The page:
by Sydney Landon, contemporary (2013, reissue)
Signet, $7.99, ISBN 978-0-451-41961-3
Sydney Landon's Weekends Required is the first in a series of previously self-published efforts, which sold well enough to be bought by Signet for reissue in mass market paperback form. Since the author doesn't write about stupid new girls in college falling for tattooed bad boys, this one naturally has to be about a personal assistant making beautiful love, "it's not unprofessional and definitely not sexual harassment if the guy is hot and loaded" style, to her billionaire boss.
Claire Walters needs an excuse to sleep with the boss without us romance readers accusing her of being a gold digging strumpet, so the author gives her several excuses. One, Claire's a brunette, so naturally this means she is not a whore as we all know only blondes can be whores. Two, Claire's mother has type 1 diabetes and she is also showing signs of senile dementia, so Claire has to make lots and lots of money to keep her dear mother medicated yet happy. Three, their house is very expensive to maintain, but naturally selling it is out of the question, so Claire has to use the money she is making to make sure that every shingle is shiny. Because of all this, she works not only as a personal assistant to Jason Danvers, the lord and master of Danvers International, she also jumps out of birthday cakes during bachelor parties. Oh don't worry, she's not a whore, because the only cream she comes in contact during those nightly gigs is that from the cake.
It's very important that we understand that Claire is not a whore, because this defining statement will be iterated at key moments throughout this story. Someone has to understand this, because Jason doesn't at first. Claire has to accompany him to his family home so that she can help him sort out an important contract (he has to attend a wedding, you see), and she also sneaks off for that cake-and-me-oh-glory-hee gig one night under false pretenses. Surprise, the bachelor party is attended by Jason! Jason is like, oh, that chick's hot... wait, she's his PA, so that means she's a whore! How dare she? He'll fire her, but first, he'll paw her, maul her, get a kiss from her - she's a whore, you see, so she won't mind - and... well, it's clearly true love from thereon.
Naturally, Claire's inner wholesomeness soon has Jason realizing that she's not a whore, only a damsel in dire financial straits. He offers to help her, and Claire refuses to accept, because she won't be anyone's charity, oh no. Besides, clearly he just wants her to put out and he's using money to crack open her honeypot. So no, no money, no easy! At the same time, she will not get involved with Jason because her job is important to her and... oops, how on earth did she end up naked under him again?
Let's start with the good stuff. The story is pretty readable in a "I can't stop doing heroin" way, because there is enough train wreck factor in the whole thing to keep me turning the pages. There is a larger than life soap opera quality to the story that is hard to resist, Also, Claire for the most part is a tolerable heroine despite her personality and issues being straight out of stereotype country, mostly because she has a self-depreciating sense of humor when it comes to her personal drama.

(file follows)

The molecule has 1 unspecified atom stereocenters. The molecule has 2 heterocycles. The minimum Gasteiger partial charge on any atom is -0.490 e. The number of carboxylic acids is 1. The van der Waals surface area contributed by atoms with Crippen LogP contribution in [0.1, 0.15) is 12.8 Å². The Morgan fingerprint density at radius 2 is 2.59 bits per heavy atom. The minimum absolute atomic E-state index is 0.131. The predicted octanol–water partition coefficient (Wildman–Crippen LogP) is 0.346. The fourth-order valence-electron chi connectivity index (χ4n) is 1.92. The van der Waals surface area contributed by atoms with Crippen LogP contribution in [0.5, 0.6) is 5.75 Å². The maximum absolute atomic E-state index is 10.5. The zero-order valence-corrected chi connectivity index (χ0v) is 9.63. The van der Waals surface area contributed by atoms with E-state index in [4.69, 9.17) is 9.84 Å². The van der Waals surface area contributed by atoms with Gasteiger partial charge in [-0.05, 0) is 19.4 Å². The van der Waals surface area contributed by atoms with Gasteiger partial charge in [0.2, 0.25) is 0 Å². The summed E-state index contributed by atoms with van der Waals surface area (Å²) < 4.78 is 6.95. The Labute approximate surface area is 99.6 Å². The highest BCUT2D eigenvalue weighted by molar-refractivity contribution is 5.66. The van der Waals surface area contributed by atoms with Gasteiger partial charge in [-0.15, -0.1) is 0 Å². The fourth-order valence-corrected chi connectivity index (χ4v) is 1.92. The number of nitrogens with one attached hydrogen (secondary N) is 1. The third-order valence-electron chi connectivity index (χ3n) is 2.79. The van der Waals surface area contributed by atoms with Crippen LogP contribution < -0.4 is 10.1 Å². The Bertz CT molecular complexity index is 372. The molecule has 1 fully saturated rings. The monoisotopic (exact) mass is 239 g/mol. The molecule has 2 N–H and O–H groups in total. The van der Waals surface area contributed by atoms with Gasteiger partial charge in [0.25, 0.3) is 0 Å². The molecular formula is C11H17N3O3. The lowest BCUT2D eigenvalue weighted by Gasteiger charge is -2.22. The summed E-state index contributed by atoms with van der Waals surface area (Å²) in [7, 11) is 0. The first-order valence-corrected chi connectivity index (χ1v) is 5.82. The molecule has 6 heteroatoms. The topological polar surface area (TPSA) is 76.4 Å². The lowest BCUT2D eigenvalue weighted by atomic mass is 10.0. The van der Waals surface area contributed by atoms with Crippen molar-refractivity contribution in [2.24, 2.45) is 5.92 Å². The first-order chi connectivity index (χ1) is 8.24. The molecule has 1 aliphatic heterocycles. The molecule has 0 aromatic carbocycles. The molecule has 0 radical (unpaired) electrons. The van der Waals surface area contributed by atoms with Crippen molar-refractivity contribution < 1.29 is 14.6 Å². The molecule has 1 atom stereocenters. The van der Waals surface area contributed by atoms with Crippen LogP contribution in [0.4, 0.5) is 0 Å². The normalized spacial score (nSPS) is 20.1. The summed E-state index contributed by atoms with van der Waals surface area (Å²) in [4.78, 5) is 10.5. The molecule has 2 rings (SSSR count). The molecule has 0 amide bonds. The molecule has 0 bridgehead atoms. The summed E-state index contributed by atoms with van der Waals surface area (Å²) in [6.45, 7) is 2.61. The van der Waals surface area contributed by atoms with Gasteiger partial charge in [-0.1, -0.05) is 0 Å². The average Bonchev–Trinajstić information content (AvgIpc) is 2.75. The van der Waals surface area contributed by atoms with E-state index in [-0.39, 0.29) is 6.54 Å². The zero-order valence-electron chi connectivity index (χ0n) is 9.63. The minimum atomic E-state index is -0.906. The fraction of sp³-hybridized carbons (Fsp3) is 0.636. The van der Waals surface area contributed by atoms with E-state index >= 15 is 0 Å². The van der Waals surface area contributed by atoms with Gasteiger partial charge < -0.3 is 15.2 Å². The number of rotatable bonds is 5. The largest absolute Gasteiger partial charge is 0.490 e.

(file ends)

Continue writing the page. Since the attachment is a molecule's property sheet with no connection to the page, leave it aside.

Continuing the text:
Unfortunately, Jason is standard creepy dude material with his fortune and looks supposedly making his antics palatable. His Madonna/Whore complex is already annoying enough, but it becomes disquieting when it is projected onto his personal assistant - one that cannot afford to lose her job - in a professional setting. There is a predatory aspect to this relationship that is supposed to be appealing because he has a flat stomach and a fat wallet. Right now, the author isn't capable of pulling this off.
Well, I said that because this story is written in a manner best described as "unpolished" if I want to be kind. The narrative could use a few more rounds of hammering. For example, the characters in this book repeat the names of one another very often, sometimes in every other line of conversation, so much so that reading their conversations can grate on the nerves. The author also has a tendency to treat her story like a personal journal of her main characters, bombarding me with mundane details about clothing, nail polish, and such that do not add anything to that particular scene.
I also have to run to the author's website to see how old she is, because reading this book gives me the impression that it was written by an elderly person trying too hard to sound hip. Jack is called "Hot Buns", for example, and I am hard-pressed to imagine many supposedly hip and outgoing women using that phrase to describe a hot guy these days. When it comes to name-dropping, I'm all for it, but the author's concept of "hip labels" seem restricted to Hot Topic, ugh.
It is after these two have sex that the story starts to really lose me. The author piles on the drama based on tedious misunderstanding and jumping to wrong conclusions on the slightest provocation. The heroine turns stupid overnight after sleeping with Jason, coming up with weird justifications as to why she is a horrible person and Jason can't possibly want her just to keep the pages coming. These parts are the parts where this book fit every negative stereotype of a self-published romance novel.
Having said all this, Weekends Required shows some signs that the author can come up with something good if she cares to improve, so I may stick around a while longer to see what she has up her sleeves next.
This book at Amazon.com
This book at Amazon UK
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